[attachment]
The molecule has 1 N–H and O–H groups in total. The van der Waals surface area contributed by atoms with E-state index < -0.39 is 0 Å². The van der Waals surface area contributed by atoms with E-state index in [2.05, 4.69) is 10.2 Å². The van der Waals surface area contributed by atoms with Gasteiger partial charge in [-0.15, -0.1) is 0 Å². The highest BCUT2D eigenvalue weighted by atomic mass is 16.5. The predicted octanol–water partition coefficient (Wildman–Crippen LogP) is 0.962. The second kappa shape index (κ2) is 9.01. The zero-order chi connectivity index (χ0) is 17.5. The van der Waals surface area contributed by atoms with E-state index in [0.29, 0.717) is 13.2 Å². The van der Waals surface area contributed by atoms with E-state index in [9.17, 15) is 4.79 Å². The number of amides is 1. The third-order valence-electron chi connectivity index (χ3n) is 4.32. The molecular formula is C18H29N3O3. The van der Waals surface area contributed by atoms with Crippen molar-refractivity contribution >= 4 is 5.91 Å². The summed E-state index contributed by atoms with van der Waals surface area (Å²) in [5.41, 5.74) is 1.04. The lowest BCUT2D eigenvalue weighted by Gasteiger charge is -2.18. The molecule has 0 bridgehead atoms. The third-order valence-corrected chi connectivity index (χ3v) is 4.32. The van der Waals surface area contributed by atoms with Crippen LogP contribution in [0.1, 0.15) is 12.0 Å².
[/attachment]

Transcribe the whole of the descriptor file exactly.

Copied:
The molecule has 1 N–H and O–H groups in total. The van der Waals surface area contributed by atoms with E-state index < -0.39 is 0 Å². The van der Waals surface area contributed by atoms with E-state index in [2.05, 4.69) is 10.2 Å². The van der Waals surface area contributed by atoms with Gasteiger partial charge in [-0.15, -0.1) is 0 Å². The highest BCUT2D eigenvalue weighted by atomic mass is 16.5. The predicted octanol–water partition coefficient (Wildman–Crippen LogP) is 0.962. The second kappa shape index (κ2) is 9.01. The zero-order chi connectivity index (χ0) is 17.5. The van der Waals surface area contributed by atoms with E-state index in [0.29, 0.717) is 13.2 Å². The van der Waals surface area contributed by atoms with E-state index in [9.17, 15) is 4.79 Å². The number of amides is 1. The third-order valence-electron chi connectivity index (χ3n) is 4.32. The molecular formula is C18H29N3O3. The van der Waals surface area contributed by atoms with Crippen molar-refractivity contribution >= 4 is 5.91 Å². The summed E-state index contributed by atoms with van der Waals surface area (Å²) in [5.41, 5.74) is 1.04. The lowest BCUT2D eigenvalue weighted by Gasteiger charge is -2.18. The molecule has 0 bridgehead atoms. The third-order valence-corrected chi connectivity index (χ3v) is 4.32. The van der Waals surface area contributed by atoms with Crippen LogP contribution in [0.1, 0.15) is 12.0 Å².